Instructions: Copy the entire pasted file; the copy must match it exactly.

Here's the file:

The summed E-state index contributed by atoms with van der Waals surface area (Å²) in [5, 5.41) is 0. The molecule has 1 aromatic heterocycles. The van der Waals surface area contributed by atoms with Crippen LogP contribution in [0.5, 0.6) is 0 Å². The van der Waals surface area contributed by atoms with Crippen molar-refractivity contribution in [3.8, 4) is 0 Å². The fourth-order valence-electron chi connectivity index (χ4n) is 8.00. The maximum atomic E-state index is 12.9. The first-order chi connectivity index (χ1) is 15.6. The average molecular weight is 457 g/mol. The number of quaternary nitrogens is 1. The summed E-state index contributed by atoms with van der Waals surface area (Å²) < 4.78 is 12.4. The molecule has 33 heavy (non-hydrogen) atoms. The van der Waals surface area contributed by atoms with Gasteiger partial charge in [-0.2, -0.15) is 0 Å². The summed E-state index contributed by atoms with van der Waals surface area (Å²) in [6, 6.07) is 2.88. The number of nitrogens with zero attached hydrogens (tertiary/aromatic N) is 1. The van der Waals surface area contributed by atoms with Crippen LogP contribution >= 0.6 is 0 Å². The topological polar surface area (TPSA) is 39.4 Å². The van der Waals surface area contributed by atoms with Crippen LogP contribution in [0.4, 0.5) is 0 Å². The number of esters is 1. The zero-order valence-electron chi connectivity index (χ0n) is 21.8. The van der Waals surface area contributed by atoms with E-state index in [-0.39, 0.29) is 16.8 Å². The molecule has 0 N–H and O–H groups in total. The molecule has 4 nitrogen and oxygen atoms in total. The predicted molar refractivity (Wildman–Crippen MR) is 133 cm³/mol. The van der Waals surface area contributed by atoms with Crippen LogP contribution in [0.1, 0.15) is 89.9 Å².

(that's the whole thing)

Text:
The summed E-state index contributed by atoms with van der Waals surface area (Å²) in [5, 5.41) is 0. The molecule has 1 aromatic heterocycles. The van der Waals surface area contributed by atoms with Crippen LogP contribution in [0.5, 0.6) is 0 Å². The van der Waals surface area contributed by atoms with Crippen molar-refractivity contribution in [3.8, 4) is 0 Å². The fourth-order valence-electron chi connectivity index (χ4n) is 8.00. The maximum atomic E-state index is 12.9. The first-order chi connectivity index (χ1) is 15.6. The average molecular weight is 457 g/mol. The number of quaternary nitrogens is 1. The summed E-state index contributed by atoms with van der Waals surface area (Å²) < 4.78 is 12.4. The molecule has 33 heavy (non-hydrogen) atoms. The van der Waals surface area contributed by atoms with Gasteiger partial charge in [-0.2, -0.15) is 0 Å². The summed E-state index contributed by atoms with van der Waals surface area (Å²) in [6, 6.07) is 2.88. The number of nitrogens with zero attached hydrogens (tertiary/aromatic N) is 1. The van der Waals surface area contributed by atoms with Crippen LogP contribution >= 0.6 is 0 Å². The topological polar surface area (TPSA) is 39.4 Å². The van der Waals surface area contributed by atoms with Crippen LogP contribution in [0.4, 0.5) is 0 Å². The number of esters is 1. The zero-order valence-electron chi connectivity index (χ0n) is 21.8. The van der Waals surface area contributed by atoms with E-state index in [-0.39, 0.29) is 16.8 Å². The molecule has 0 N–H and O–H groups in total. The molecule has 4 nitrogen and oxygen atoms in total. The predicted molar refractivity (Wildman–Crippen MR) is 133 cm³/mol. The van der Waals surface area contributed by atoms with Crippen LogP contribution in [0.1, 0.15) is 89.9 Å².